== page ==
[Date Prev][Date Next][Thread Prev][Thread Next][Date Index][Thread Index]
On Friday 13 February 2004 07:03 pm, Bradd W. Szonye wrote:
> On Fri, Feb 13, 2004 at 07:51:49AM +0100, Ken Dickey wrote:
> > Let's say that there is a Scheme SRFI (or even, *GASP*, a standard)
> > which picks a single cannonical Unicode form (say the most compact
> > one) and requires, where Unicode is used, that Scheme programs be
> > prepared in that format ....
> Such a program would not conform to the Unicode standard:
Who cares? Scheme does not conform to ASCII or EBCDIC. Why should Scheme
conform to the Unicode Standard(s)? Defining what is an acceptable Scheme
program should be sufficient.
It is desirable that a Scheme with support for extended identifiers should not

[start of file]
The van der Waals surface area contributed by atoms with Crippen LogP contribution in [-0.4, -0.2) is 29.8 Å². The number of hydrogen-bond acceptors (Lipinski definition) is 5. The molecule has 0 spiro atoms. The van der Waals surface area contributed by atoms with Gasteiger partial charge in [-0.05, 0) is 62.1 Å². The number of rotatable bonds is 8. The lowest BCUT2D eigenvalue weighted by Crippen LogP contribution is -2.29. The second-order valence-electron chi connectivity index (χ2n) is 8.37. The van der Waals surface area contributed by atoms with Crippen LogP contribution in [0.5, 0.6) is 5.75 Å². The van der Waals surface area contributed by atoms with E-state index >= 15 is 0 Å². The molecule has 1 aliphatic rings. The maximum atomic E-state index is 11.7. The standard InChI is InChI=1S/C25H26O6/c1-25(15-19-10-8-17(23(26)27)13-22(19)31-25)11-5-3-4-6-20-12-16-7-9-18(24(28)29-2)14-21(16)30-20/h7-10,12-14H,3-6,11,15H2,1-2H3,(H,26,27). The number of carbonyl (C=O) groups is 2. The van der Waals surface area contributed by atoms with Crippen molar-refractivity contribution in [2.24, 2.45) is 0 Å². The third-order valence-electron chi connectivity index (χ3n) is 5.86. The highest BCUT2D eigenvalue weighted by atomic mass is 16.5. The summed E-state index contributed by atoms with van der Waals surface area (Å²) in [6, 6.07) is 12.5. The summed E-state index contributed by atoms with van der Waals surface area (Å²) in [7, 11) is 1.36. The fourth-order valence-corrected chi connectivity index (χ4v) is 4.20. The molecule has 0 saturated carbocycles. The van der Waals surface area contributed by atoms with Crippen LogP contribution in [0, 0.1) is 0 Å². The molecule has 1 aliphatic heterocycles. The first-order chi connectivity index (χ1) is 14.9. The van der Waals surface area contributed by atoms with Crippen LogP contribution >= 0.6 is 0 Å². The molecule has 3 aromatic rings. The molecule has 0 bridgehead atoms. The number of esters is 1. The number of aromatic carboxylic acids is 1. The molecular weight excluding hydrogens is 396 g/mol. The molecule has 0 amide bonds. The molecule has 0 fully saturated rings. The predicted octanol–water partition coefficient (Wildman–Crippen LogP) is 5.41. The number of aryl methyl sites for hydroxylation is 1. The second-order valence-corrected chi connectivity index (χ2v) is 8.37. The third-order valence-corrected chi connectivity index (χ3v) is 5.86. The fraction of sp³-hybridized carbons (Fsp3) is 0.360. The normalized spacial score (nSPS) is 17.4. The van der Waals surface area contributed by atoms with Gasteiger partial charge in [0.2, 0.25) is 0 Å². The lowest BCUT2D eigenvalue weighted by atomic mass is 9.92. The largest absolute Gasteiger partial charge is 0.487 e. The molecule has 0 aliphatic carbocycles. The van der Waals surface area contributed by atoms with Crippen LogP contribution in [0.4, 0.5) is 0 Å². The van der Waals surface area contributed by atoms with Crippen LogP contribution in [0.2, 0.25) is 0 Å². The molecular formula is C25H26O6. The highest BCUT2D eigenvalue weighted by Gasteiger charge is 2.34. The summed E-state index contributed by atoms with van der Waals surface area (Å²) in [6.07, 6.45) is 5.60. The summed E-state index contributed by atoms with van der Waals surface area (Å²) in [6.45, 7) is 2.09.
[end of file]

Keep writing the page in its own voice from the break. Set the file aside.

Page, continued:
be large or expensive to implement. I have suggested a solution in which
this is the case, i.e. to allow implementations to specify and restrict what
source text is allowable for Scheme programs. Scheme source could be in
ASCII, ISO-Latin-1, (pre-canonicalized) Unicode (perhaps ucs-2).
> C9. A process shall not assume that the interpretations of two
> canonical-equivalent character sequences are distinct.
> This section goes on to concede that
> Ideally, an implementation would always interpret two
> canonical-equivalent character sequences identically. There are
> practical circumstances under which implementations may reasonably
> distinguish them.
Scheme does not IMPLEMENT Unicode. Support for processing Unicode data is a
good idea. Does every Scheme implementation come with its own conforming
Unicode source editor? Isn't this asking a bit much!?! 8^)
> In other words, recognizing canonically-equivalent characters *is* the
> responsibility of the reader, if it claims to implement the Unicode
> character set.
I still fail to see why one would wish to make such a claim. I have not yet
seen a convincing case made for making Scheme "a conforming Unicode
implementation". Convince me!